The general griminess of the jail only exacerbates the potential for disaster. We get two sets of clothes upon entry and they only wash one set of clothes once a week. The clothes are all used and filthy, coming back from laundry smelling terrible. The blankets and towels are covered with fuzzies and little hairs. We wash our clothes in the shower and sink and hang them to dry on our bunks and clothes lines we hang everywhere. Every single morning, the cops yell at us to take them down, as if they have nothing more important to do, and refuse to turn on the power to the television until we take them down. The jail does not wash the mattresses before reissuing them to new prisoners; the kitchen workers do not wear hair nets and beard guards when serving our trays, and have repeatedly been observed sneezing and wiping their noses. The plumbing often clogs; only one shower works, and it blasts scalding hot water, and the drain is messed up so there is standing water. The roof leaks when it rains outside, dripping water onto the day room tables and chairs. They blast the air conditioning (even when it was 32 degrees outside) perhaps thinking that it would slow the spread of disease. They do not sell multivitamins on commissary, leaving us without proper nutrition to strengthen our immune systems.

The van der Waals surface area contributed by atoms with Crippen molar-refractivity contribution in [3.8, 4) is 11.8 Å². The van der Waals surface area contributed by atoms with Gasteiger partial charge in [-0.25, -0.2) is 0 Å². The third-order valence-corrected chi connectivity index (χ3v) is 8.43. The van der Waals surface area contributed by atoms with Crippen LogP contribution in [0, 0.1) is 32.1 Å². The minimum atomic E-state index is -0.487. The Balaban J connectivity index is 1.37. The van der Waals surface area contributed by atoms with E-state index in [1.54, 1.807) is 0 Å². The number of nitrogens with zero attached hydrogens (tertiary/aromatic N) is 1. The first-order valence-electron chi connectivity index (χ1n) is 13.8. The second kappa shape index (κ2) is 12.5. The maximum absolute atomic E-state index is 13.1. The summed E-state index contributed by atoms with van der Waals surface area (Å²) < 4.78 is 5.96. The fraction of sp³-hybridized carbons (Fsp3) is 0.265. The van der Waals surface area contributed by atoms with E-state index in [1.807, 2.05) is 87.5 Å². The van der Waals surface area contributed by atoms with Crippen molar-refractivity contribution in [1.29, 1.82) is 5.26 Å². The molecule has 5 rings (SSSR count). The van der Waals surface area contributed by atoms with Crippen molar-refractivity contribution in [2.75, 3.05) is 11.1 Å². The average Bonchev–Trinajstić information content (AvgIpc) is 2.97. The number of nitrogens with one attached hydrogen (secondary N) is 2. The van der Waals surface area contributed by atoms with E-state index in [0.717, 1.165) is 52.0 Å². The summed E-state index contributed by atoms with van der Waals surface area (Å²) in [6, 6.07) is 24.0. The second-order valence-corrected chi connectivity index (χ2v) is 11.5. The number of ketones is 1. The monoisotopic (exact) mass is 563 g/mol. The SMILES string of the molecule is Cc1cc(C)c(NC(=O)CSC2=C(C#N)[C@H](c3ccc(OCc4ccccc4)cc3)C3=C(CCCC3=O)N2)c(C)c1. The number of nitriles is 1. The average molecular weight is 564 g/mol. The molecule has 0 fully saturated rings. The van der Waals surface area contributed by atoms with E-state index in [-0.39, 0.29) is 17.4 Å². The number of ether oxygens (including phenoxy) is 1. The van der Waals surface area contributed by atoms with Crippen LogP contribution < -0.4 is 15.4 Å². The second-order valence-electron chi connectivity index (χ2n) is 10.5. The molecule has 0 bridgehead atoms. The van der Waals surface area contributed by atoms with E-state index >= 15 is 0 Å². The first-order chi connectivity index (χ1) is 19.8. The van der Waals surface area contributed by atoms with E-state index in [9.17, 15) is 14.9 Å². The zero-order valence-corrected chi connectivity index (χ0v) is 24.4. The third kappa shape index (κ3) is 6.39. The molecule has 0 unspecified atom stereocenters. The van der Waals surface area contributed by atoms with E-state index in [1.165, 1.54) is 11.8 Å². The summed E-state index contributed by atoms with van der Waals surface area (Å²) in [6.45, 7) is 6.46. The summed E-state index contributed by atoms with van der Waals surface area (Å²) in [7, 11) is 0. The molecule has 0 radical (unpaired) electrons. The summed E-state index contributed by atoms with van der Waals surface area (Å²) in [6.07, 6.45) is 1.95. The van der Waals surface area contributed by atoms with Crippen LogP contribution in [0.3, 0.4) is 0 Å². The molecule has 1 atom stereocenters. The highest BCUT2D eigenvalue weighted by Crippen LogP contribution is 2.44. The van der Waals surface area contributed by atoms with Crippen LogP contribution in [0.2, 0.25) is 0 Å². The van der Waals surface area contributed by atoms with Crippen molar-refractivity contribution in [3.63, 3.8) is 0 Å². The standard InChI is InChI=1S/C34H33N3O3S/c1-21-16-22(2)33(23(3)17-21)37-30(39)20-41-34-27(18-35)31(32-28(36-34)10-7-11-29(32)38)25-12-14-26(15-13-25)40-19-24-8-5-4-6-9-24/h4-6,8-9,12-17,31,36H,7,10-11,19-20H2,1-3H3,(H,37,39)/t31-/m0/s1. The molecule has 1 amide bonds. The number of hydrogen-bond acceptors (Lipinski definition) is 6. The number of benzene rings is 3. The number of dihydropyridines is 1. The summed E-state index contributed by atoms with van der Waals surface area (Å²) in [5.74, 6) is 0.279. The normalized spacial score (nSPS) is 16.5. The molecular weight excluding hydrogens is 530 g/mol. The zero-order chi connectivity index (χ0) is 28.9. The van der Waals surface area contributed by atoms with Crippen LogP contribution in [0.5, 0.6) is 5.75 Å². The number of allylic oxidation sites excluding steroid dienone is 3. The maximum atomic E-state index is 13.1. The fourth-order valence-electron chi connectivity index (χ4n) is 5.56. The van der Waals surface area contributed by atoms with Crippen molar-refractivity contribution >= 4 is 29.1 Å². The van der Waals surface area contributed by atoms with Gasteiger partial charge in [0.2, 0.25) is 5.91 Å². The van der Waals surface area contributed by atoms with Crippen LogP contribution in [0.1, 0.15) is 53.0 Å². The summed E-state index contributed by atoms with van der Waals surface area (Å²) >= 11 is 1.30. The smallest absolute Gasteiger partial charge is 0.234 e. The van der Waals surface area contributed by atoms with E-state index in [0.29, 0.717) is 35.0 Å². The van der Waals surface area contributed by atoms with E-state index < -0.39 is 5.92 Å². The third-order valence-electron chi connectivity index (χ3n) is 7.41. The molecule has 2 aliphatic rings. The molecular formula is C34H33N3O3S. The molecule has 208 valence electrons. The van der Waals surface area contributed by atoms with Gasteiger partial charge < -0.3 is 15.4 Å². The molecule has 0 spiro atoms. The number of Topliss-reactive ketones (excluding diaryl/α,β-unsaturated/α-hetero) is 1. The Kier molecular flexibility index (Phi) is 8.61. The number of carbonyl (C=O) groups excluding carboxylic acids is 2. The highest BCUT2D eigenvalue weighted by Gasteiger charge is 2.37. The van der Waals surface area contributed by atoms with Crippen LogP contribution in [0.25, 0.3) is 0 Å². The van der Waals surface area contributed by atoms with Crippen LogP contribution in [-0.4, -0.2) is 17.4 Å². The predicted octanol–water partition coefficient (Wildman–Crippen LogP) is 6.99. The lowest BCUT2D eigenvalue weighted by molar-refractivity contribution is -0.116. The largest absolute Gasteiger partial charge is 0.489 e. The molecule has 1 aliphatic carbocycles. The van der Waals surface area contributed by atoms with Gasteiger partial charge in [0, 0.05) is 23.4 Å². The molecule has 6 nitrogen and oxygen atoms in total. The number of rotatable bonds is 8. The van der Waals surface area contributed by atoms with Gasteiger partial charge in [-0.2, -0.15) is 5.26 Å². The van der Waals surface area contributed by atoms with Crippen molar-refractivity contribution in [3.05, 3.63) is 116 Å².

The situation is worsened by the uncertainty as to how long we will be languishing here in transit limbo. We do not have access to counselors, case managers, wardens, or anyone from the Bureau of Prisons to answer any questions or deal with people’s upcoming releases or eligibility for early home confinement due to the CARES Act.

We know that this is a trying time for everybody, but prisoners’ lives should not be any less of a priority than the lives of those outside. Some have ignorantly speculated that we are somehow safer from the pandemic because we are locked down, but considering the closed quarters and unsanitary conditions, we are actually at an increased risk, and have no direct control over our fate. All of us would prefer to take our chances in the free world than be sitting ducks in these gulags. Despite our criminal convictions, we deserve to be treated like human beings, and should not be subjected to criminal negligence and cruel and unusual punishment.

We know that many countries around the world, such as Iran, France, and the UK, have begun releasing prisoners en masse. Considering the outbreak of COVID-19 in several US federal prisons, with the infection and death rate climbing daily, the US needs to start doing something to address these heinous conditions, and start releasing us immediately!